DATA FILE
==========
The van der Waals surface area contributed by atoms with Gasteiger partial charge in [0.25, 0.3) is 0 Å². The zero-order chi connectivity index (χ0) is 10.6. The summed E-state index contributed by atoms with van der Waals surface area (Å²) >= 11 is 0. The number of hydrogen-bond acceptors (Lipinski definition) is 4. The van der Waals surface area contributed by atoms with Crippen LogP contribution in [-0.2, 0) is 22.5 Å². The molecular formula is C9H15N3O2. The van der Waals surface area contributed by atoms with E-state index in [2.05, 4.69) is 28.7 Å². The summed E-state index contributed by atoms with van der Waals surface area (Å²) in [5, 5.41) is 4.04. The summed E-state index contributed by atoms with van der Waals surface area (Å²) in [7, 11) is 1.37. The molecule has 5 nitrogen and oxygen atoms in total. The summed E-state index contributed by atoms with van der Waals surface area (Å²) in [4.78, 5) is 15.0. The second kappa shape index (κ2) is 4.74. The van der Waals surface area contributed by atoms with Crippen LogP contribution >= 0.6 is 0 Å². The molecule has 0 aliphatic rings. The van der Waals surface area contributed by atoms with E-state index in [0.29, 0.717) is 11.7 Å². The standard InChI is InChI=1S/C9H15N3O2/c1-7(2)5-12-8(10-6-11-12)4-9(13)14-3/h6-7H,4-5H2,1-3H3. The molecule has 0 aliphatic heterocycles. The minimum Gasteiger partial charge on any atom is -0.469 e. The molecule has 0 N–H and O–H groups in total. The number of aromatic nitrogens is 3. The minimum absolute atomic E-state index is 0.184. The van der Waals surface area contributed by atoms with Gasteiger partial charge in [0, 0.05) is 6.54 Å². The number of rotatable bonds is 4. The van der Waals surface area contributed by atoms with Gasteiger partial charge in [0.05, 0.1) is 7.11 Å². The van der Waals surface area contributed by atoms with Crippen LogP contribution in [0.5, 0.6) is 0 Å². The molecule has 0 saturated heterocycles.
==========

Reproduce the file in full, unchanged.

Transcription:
The van der Waals surface area contributed by atoms with Gasteiger partial charge in [0.25, 0.3) is 0 Å². The zero-order chi connectivity index (χ0) is 10.6. The summed E-state index contributed by atoms with van der Waals surface area (Å²) >= 11 is 0. The number of hydrogen-bond acceptors (Lipinski definition) is 4. The van der Waals surface area contributed by atoms with Crippen LogP contribution in [-0.2, 0) is 22.5 Å². The molecular formula is C9H15N3O2. The van der Waals surface area contributed by atoms with E-state index in [2.05, 4.69) is 28.7 Å². The summed E-state index contributed by atoms with van der Waals surface area (Å²) in [5, 5.41) is 4.04. The summed E-state index contributed by atoms with van der Waals surface area (Å²) in [7, 11) is 1.37. The molecule has 5 nitrogen and oxygen atoms in total. The summed E-state index contributed by atoms with van der Waals surface area (Å²) in [4.78, 5) is 15.0. The second kappa shape index (κ2) is 4.74. The van der Waals surface area contributed by atoms with Crippen LogP contribution >= 0.6 is 0 Å². The molecule has 0 aliphatic rings. The van der Waals surface area contributed by atoms with E-state index in [0.29, 0.717) is 11.7 Å². The standard InChI is InChI=1S/C9H15N3O2/c1-7(2)5-12-8(10-6-11-12)4-9(13)14-3/h6-7H,4-5H2,1-3H3. The molecule has 0 aliphatic heterocycles. The minimum Gasteiger partial charge on any atom is -0.469 e. The molecule has 0 N–H and O–H groups in total. The number of aromatic nitrogens is 3. The minimum absolute atomic E-state index is 0.184. The van der Waals surface area contributed by atoms with Gasteiger partial charge in [0, 0.05) is 6.54 Å². The number of rotatable bonds is 4. The van der Waals surface area contributed by atoms with Gasteiger partial charge in [0.05, 0.1) is 7.11 Å². The van der Waals surface area contributed by atoms with Crippen LogP contribution in [0.5, 0.6) is 0 Å². The molecule has 0 saturated heterocycles.